But there is still a questionmark over the exact nature of human activity inside the two rooms of the Archives Complex. The painting on the cover of The Mycenaean World asks us to see the complex as a sort of administrative hub, where tablets were shaped, written and stored by multiple individuals, at least some of whom would presumably have spent a lot of time there. Room 7 would be for writing while room 8 was predominantly intended for storage. This would be quite similar to the picture we have of archival practices with cuneiform documents in the Near East, where it seems to have been common for nearby rooms to be used for writing and storage activities (and we even have Near Eastern examples of rooms with benches similar to the one in room 8).
Some of these assumptions can be questioned, however. Was the rather tight space available in room 7 large enough for so many activities to take place simultaneously? Was the lighting in that small space good enough for writing tablets (a question also posed by Anna Judson in this post)? Why were some tablets found in other parts of the palace? However we envisage the use of space in the Archives Complex itself, we know for certain that writing activities must have happened in other areas too, for instance when taking down information in locations away from the palace, or recording inventories of items stored in other palace rooms.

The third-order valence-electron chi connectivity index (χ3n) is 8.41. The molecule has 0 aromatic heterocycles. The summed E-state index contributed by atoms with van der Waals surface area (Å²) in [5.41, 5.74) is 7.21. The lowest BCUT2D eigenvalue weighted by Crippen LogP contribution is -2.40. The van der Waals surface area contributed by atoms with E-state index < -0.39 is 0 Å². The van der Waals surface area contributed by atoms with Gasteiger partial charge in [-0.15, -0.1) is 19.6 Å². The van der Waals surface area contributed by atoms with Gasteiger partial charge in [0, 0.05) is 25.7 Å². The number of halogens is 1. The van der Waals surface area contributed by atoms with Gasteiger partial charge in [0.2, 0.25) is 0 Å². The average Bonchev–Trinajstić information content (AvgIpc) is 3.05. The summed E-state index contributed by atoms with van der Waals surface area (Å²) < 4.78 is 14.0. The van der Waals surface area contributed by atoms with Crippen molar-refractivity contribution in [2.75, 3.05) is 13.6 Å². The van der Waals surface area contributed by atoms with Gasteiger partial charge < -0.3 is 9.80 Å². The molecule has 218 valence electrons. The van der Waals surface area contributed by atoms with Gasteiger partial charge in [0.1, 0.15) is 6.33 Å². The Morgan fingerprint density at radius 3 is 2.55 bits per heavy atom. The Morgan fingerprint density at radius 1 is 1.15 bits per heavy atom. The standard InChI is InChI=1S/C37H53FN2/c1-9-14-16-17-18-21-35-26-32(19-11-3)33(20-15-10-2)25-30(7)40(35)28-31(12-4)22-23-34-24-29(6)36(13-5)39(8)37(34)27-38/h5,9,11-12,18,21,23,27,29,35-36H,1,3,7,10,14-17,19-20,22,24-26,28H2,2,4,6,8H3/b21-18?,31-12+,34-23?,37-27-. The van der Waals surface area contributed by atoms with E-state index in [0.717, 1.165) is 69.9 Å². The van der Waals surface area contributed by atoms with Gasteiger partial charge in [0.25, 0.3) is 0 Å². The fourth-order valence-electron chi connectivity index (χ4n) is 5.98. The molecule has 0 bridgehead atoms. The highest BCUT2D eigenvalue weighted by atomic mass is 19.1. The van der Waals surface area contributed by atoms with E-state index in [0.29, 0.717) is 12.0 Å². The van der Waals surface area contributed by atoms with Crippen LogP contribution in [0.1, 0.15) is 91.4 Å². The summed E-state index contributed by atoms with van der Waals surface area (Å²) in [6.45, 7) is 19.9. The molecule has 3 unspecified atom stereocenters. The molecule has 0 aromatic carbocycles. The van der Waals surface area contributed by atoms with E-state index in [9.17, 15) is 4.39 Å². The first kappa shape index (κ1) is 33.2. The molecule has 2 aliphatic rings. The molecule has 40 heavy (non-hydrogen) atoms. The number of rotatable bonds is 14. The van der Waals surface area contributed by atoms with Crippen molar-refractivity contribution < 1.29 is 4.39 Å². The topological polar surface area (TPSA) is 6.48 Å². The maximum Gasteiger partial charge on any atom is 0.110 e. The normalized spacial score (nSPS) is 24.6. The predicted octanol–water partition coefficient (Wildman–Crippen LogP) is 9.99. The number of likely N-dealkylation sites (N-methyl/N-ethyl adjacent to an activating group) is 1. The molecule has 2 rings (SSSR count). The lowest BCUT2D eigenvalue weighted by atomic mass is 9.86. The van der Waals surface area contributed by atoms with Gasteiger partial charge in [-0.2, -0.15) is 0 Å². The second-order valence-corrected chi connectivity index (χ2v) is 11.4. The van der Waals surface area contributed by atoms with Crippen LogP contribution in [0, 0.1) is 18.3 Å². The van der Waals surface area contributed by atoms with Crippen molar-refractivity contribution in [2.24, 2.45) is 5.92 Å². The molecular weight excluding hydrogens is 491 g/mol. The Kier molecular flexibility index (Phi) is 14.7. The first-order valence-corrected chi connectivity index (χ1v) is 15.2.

Making my little Lego model made me stop to think about these issues. I was recreating a picture that neatly encapsulates how we often assume Mycenaean scribes would have worked, but it is difficult to be certain about many aspects of Mycenaean writing. And actually that matters. At CREWS we are especially focused on problems related to the context in which writing happened, and that means thinking about the people engaged in writing activities and their position and status, the physical properties of the spaces where writing was done, the content of documents and how they related to the way in which they were written and stored… even the properties of the writing system, such as the use of visual aids including larger signs for headings and ideograms to denote commodities. These are all closely related aspects of writing that interconnect with each other in dynamic ways, leaving us with a big jigsaw puzzle to piece together from many different types and pieces of evidence.
I hope you enjoyed this Lego-tastic foray into the world of the Mycenaean palaces and their writing traditions. Just creating this in a 3D space made me feel much closer to the Mycenaean scribes whose work I spend so much time studying!
~ Pippa Steele (PI of the CREWS project)